Some accepted his explanations – he did not apologize, just clarified his statements – but others thought that was not enough and that Van Hollen had crossed the red line.
At the root of the American administration’s support for Israel lies the assumption that this is not a subject of controversy. One can attack George W. Bush, but not at Israel’s expense. Van Hollen’s district in Maryland is very pro-Democrat, and is also populated by many Jews. Some of them may reconsider their congressional choice.
Stephen Walt and John Mearsheimer also described Van Hollen’s reprimand– emphasis is mine:
Although Van Hollen’s letter focused primarily on U.S. interests and supported Israel’s right to defend itself, the lobby was furious with him for daring to criticize Israel and quickly moved to make it manifestly clear that he should have never written that letter.109 Van Hollen met with various representatives from major Jewish organizations, including AIPAC, and the congressman immediately apologized, saying, “I am sorry if my strong criticism of the Bush Administration’s failures has been interpreted as a criticism of Israel’s conduct in the current crisis. That was certainly not my intention.” He emphasized that he would continue to be a strong advocate for Israel and shortly thereafter went on a five-day visit to Israel (sponsored by an AIPAC affiliate, the American Israel Education Foundation), accompanied by three pro-Israel activists from his district and a staffer from AIPAC itself.
Despite his apology, the leader of the Jewish Community Relations Council of Greater Washington told a reporter that Van Hollen “needs to continue to reach out to the Jewish community … to reassure the Jewish community he is going to be there” for Israel. The ADL’s regional director for Washington said that as far as he was concerned, Van Hollen’s response “doesn’t undo the damage of the first letter.” The goal, of course, was not merely to chastise Van Hollen but also to remind other members of Congress of the costs of getting out of line on this issue.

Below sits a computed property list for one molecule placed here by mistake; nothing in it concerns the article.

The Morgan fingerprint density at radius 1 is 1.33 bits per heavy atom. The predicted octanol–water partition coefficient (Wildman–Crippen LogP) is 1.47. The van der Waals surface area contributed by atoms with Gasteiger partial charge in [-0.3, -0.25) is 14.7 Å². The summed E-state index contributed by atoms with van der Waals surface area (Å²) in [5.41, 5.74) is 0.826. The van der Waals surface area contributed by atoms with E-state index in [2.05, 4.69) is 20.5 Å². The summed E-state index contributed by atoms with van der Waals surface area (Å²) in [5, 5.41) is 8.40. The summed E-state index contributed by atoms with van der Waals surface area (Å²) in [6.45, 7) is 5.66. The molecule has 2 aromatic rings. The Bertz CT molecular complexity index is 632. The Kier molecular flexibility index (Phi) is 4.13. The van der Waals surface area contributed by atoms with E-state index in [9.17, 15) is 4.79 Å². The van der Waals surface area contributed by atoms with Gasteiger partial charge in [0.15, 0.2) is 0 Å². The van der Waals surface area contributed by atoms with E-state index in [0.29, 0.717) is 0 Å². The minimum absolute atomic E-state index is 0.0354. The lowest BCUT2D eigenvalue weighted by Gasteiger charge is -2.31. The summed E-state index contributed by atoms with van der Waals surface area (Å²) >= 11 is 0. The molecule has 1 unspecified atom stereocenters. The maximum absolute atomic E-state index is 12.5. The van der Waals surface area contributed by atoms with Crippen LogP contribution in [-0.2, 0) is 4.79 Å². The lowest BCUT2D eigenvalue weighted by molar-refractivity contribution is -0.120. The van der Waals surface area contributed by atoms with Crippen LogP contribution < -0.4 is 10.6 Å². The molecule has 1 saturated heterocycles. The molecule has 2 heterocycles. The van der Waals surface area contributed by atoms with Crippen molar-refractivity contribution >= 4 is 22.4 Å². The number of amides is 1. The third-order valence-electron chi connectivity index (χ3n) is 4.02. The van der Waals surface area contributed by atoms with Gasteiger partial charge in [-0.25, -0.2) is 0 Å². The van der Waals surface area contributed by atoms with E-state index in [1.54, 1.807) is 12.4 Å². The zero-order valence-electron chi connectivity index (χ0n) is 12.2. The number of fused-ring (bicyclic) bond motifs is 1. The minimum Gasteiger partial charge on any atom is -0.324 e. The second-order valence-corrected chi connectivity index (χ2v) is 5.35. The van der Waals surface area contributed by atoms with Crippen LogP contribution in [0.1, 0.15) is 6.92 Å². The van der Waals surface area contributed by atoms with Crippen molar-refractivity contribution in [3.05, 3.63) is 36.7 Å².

MJ Rosenberg commented on Van Hollen’s transformation a year ago at the Israel lobby conference, as the race against Edwards heated up.
The lobby types still didn’t trust him, but now, a decade later, with Van Hollen demonstrating his devotion, he is the lobby’s candidate, with his opponent, Rep. Donna Edwards, assigned the former Chris Van Hollen role of Israel critic. Last week, he was asked by the Baltimore Jewish paper why he had ever done that in 2006. What were you thinking? He said there was a situation where there were some differences with the community, the goals were the same, they’re always the same, which is to ensure the safety of Israel. We have shared values, shared priorities. And this issue, it’s going to be one of the biggest issues in Maryland, in the primary, that Donna Edwards is an enemy of Israel, the Jewish people. None of it’s true. And Chris Van Hollen, who has the same views as she does, he’s smartly insulated against them by making all his apologies.
That is the way it’s been for the past 30 years. That may be changing or not, something we will not know until we see how the effort to roll back the Iran agreement goes.
Thanks to Janet McMahon of the Israel’s Influence conference, and WRMEA.